Lost Month Cost indicates the peak month of sales – the period wherein sales of the product are high or stable and before it begins its downward turn. You can calculate Lost Month Cost by multiplying the product margin and the sales volume of the peak month. Most consider Lost Month Cost as part of the CoD.
Meanwhile, peak reduction cost deals with the product cycle. This refers to the sales volume, which can be determined by how fast the product is developed and launched, how quickly the sales and marketing team can advertise it to clients and secure sales. Unfortunately, delays in the product launch have a significant impact on sales and leads to a lower sales peak. Assigning a number to the reduced peak in revenue is not simple, which is why most companies disregard it.
What are the Different Types of Cost of Delay?
Companies should also familiarise themselves with the various types of Cost of Delay since these can affect CoD calculations.
- Fixed Date Curve: This type of CoD refers to projects that have a fixed and rigid time frame. It’s therefore vital that a company follow a strict schedule in order to meet the deadline, as missing it will be costly. For instance, the product has to be launched before a new regulation that will greatly affect the product is passed. Or the company has a TV advertisement that’s set to be released internationally.
In this situation, calculating the Cost of Delay is a little complicated. The company should expect the CoD to grow at an average pace initially. But there will be a large sales increase following a particular time frame before settling to a minimal growth rate.
- Intangible Curve: Projects with a low Cost of Delay typically have an intangible curve. This is because they have little effect on the company due to it being low on the project food chain. The company faces no risks even if these projects are delayed since CoD in virtually nonexistent.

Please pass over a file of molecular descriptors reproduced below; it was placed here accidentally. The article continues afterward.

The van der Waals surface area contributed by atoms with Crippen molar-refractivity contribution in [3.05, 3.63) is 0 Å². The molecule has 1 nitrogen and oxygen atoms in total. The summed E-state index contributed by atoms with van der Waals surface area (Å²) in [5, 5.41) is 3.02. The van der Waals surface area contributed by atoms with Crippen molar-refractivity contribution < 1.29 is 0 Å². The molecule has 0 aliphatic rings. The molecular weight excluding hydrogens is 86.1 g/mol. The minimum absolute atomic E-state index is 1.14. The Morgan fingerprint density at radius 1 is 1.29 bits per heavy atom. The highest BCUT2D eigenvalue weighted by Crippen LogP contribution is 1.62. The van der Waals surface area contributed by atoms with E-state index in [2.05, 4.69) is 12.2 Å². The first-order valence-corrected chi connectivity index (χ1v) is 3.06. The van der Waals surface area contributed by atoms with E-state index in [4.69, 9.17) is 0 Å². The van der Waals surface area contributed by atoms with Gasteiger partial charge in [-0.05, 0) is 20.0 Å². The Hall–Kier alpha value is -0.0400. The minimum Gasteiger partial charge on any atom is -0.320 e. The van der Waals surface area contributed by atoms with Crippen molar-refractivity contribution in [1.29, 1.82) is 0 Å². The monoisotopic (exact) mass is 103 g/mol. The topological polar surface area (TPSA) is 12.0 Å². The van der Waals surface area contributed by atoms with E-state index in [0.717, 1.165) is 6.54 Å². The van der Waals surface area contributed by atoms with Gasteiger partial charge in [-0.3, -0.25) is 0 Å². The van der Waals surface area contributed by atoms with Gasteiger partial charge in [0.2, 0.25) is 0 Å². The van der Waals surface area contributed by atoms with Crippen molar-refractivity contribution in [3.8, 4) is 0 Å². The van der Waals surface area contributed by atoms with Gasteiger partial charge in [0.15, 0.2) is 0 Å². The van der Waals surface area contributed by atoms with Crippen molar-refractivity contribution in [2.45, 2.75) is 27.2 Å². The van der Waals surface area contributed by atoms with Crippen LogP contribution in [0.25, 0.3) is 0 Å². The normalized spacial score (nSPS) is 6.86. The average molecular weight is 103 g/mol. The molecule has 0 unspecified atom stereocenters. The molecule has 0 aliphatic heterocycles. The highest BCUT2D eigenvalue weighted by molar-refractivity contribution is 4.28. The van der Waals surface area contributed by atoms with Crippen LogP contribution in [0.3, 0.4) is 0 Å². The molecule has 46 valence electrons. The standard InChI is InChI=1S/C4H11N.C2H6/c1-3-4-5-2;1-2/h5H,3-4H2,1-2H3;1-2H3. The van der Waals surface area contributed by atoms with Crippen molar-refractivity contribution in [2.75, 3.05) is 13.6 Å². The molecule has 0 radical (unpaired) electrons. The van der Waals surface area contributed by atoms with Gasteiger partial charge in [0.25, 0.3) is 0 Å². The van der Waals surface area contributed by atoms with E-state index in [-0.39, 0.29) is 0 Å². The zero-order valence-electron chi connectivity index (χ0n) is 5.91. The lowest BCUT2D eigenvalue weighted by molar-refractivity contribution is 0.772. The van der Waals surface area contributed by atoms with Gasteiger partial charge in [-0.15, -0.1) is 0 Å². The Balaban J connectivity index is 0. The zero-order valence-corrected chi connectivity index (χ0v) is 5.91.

- Standard Curve: Projects with a standard curve shows a Cost of Delay that moves in a linear manner. It’s also easy to compute this type of CoD since there’s no difference regardless of how long the project lasts.
- Urgent Curve: As the name implies, projects with a compelling curve CoD have to be wrapped up and launched as soon as possible to create value for the business. Any delay to the project will end with the company losing revenue. For example, your company has to come up with a product in order to compete with a competitor that’s already preparing for a huge product launch. Projects with this type of curve will see high Cost of Delay when the deadline hits, and this will continue to increase over time.
Cost of Delay is very fluid, and the CoD curve is subject to change. Let’s say a company as successfully launched a unique product feature. Since it has no competitors, the company will follow a standard CoD curve. But if after a year a rival company launches a similar feature on one of its products, the standard CoD curve can change and become a fixed date one.
Companies should understand how vital Cost of Delay is when it comes to choosing and managing projects. It’s also vital they know how to calculate CoD since it has a significant impact on the business. It also assists the management in deciding which projects should be moved up or down the pipeline.